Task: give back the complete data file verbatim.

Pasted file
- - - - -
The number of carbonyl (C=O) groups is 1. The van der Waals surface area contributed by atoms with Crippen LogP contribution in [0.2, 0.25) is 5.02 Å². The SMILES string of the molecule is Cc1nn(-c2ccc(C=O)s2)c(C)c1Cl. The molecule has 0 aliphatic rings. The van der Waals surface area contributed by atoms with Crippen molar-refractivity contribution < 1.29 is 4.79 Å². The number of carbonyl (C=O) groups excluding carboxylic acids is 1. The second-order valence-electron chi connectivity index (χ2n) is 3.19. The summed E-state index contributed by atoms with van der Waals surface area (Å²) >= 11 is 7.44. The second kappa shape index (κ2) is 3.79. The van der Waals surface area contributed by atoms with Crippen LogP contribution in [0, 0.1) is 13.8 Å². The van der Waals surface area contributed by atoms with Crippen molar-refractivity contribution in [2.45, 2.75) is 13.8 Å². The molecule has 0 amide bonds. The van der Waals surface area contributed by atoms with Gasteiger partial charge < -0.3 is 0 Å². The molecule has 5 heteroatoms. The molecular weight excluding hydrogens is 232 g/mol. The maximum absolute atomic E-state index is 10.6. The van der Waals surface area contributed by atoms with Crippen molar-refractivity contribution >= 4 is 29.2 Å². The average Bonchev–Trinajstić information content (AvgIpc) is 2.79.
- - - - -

The number of carbonyl (C=O) groups is 1. The van der Waals surface area contributed by atoms with Crippen LogP contribution in [0.2, 0.25) is 5.02 Å². The SMILES string of the molecule is Cc1nn(-c2ccc(C=O)s2)c(C)c1Cl. The molecule has 0 aliphatic rings. The van der Waals surface area contributed by atoms with Crippen molar-refractivity contribution < 1.29 is 4.79 Å². The number of carbonyl (C=O) groups excluding carboxylic acids is 1. The second-order valence-electron chi connectivity index (χ2n) is 3.19. The summed E-state index contributed by atoms with van der Waals surface area (Å²) >= 11 is 7.44. The second kappa shape index (κ2) is 3.79. The van der Waals surface area contributed by atoms with Crippen LogP contribution in [0, 0.1) is 13.8 Å². The van der Waals surface area contributed by atoms with Crippen molar-refractivity contribution in [2.45, 2.75) is 13.8 Å². The molecule has 0 amide bonds. The van der Waals surface area contributed by atoms with Gasteiger partial charge < -0.3 is 0 Å². The molecule has 5 heteroatoms. The molecular weight excluding hydrogens is 232 g/mol. The maximum absolute atomic E-state index is 10.6. The van der Waals surface area contributed by atoms with Crippen molar-refractivity contribution >= 4 is 29.2 Å². The average Bonchev–Trinajstić information content (AvgIpc) is 2.79.